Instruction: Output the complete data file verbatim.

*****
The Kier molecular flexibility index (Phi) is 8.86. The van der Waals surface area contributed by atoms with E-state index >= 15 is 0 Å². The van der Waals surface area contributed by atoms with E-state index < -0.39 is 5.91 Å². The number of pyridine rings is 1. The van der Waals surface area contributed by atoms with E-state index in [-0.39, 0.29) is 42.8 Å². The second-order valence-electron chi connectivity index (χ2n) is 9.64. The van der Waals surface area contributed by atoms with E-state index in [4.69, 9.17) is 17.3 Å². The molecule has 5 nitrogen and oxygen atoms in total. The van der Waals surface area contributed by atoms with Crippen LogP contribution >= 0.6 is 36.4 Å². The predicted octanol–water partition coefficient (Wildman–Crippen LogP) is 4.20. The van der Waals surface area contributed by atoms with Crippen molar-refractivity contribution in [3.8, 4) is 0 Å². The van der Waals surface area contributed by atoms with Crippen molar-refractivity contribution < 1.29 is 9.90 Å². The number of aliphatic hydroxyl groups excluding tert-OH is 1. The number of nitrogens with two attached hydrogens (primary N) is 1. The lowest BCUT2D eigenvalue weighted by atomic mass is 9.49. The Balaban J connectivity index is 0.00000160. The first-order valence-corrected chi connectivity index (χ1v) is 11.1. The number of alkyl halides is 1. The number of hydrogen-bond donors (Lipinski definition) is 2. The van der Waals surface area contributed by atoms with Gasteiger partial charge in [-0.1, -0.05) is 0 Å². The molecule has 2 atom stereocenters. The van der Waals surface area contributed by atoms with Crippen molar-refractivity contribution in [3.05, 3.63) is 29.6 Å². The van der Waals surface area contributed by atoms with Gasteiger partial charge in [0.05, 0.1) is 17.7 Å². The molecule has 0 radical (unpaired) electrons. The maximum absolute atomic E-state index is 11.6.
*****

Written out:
The Kier molecular flexibility index (Phi) is 8.86. The van der Waals surface area contributed by atoms with E-state index >= 15 is 0 Å². The van der Waals surface area contributed by atoms with E-state index < -0.39 is 5.91 Å². The number of pyridine rings is 1. The van der Waals surface area contributed by atoms with E-state index in [-0.39, 0.29) is 42.8 Å². The second-order valence-electron chi connectivity index (χ2n) is 9.64. The van der Waals surface area contributed by atoms with E-state index in [4.69, 9.17) is 17.3 Å². The molecule has 5 nitrogen and oxygen atoms in total. The van der Waals surface area contributed by atoms with Crippen LogP contribution >= 0.6 is 36.4 Å². The predicted octanol–water partition coefficient (Wildman–Crippen LogP) is 4.20. The van der Waals surface area contributed by atoms with Crippen molar-refractivity contribution in [3.8, 4) is 0 Å². The van der Waals surface area contributed by atoms with Crippen molar-refractivity contribution < 1.29 is 9.90 Å². The number of aliphatic hydroxyl groups excluding tert-OH is 1. The number of nitrogens with two attached hydrogens (primary N) is 1. The lowest BCUT2D eigenvalue weighted by atomic mass is 9.49. The Balaban J connectivity index is 0.00000160. The first-order valence-corrected chi connectivity index (χ1v) is 11.1. The number of alkyl halides is 1. The number of hydrogen-bond donors (Lipinski definition) is 2. The van der Waals surface area contributed by atoms with Gasteiger partial charge in [-0.1, -0.05) is 0 Å². The molecule has 2 atom stereocenters. The van der Waals surface area contributed by atoms with Crippen molar-refractivity contribution in [3.05, 3.63) is 29.6 Å². The van der Waals surface area contributed by atoms with Gasteiger partial charge in [0.05, 0.1) is 17.7 Å². The molecule has 0 radical (unpaired) electrons. The maximum absolute atomic E-state index is 11.6.